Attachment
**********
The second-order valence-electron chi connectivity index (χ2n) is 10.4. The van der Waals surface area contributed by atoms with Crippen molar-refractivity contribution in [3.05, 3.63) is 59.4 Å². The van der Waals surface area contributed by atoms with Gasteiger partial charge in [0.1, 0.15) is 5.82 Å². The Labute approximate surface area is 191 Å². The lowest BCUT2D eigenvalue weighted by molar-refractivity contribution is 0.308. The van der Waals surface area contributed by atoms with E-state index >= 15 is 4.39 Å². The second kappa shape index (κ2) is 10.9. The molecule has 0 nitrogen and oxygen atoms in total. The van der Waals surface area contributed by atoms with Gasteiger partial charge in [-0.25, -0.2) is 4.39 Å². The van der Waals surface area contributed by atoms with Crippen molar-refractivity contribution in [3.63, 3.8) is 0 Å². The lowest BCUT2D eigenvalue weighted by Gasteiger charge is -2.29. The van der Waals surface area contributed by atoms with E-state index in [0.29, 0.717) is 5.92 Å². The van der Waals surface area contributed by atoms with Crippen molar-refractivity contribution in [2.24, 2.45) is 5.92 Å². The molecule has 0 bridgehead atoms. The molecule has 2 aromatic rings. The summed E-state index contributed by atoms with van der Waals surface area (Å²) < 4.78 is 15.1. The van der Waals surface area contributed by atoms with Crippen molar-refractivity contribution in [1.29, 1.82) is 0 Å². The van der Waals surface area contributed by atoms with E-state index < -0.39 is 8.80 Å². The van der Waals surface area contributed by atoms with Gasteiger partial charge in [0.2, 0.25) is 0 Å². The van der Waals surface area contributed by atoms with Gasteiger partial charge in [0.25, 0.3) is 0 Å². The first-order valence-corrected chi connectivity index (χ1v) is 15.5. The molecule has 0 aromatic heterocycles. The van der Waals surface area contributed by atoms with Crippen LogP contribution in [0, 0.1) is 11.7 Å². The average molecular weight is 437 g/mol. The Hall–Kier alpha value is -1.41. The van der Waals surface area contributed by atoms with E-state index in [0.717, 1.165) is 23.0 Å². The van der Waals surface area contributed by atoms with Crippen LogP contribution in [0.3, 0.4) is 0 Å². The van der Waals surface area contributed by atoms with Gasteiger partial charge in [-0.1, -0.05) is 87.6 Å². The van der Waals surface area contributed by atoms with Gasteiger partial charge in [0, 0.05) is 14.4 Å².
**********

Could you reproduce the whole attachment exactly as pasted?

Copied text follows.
The second-order valence-electron chi connectivity index (χ2n) is 10.4. The van der Waals surface area contributed by atoms with Crippen molar-refractivity contribution in [3.05, 3.63) is 59.4 Å². The van der Waals surface area contributed by atoms with Gasteiger partial charge in [0.1, 0.15) is 5.82 Å². The Labute approximate surface area is 191 Å². The lowest BCUT2D eigenvalue weighted by molar-refractivity contribution is 0.308. The van der Waals surface area contributed by atoms with E-state index >= 15 is 4.39 Å². The second kappa shape index (κ2) is 10.9. The molecule has 0 nitrogen and oxygen atoms in total. The van der Waals surface area contributed by atoms with Gasteiger partial charge in [-0.25, -0.2) is 4.39 Å². The van der Waals surface area contributed by atoms with Crippen molar-refractivity contribution in [3.63, 3.8) is 0 Å². The lowest BCUT2D eigenvalue weighted by Gasteiger charge is -2.29. The van der Waals surface area contributed by atoms with E-state index in [0.29, 0.717) is 5.92 Å². The van der Waals surface area contributed by atoms with Crippen molar-refractivity contribution in [2.24, 2.45) is 5.92 Å². The molecule has 0 bridgehead atoms. The molecule has 2 aromatic rings. The summed E-state index contributed by atoms with van der Waals surface area (Å²) < 4.78 is 15.1. The van der Waals surface area contributed by atoms with Crippen molar-refractivity contribution in [1.29, 1.82) is 0 Å². The van der Waals surface area contributed by atoms with E-state index < -0.39 is 8.80 Å². The van der Waals surface area contributed by atoms with Gasteiger partial charge in [0.2, 0.25) is 0 Å². The van der Waals surface area contributed by atoms with Gasteiger partial charge in [0.25, 0.3) is 0 Å². The first-order valence-corrected chi connectivity index (χ1v) is 15.5. The molecule has 0 aromatic heterocycles. The van der Waals surface area contributed by atoms with Crippen LogP contribution in [0, 0.1) is 11.7 Å². The average molecular weight is 437 g/mol. The Hall–Kier alpha value is -1.41. The van der Waals surface area contributed by atoms with E-state index in [0.717, 1.165) is 23.0 Å². The van der Waals surface area contributed by atoms with Crippen LogP contribution in [0.3, 0.4) is 0 Å². The van der Waals surface area contributed by atoms with Gasteiger partial charge in [-0.1, -0.05) is 87.6 Å². The van der Waals surface area contributed by atoms with Gasteiger partial charge in [0, 0.05) is 14.4 Å².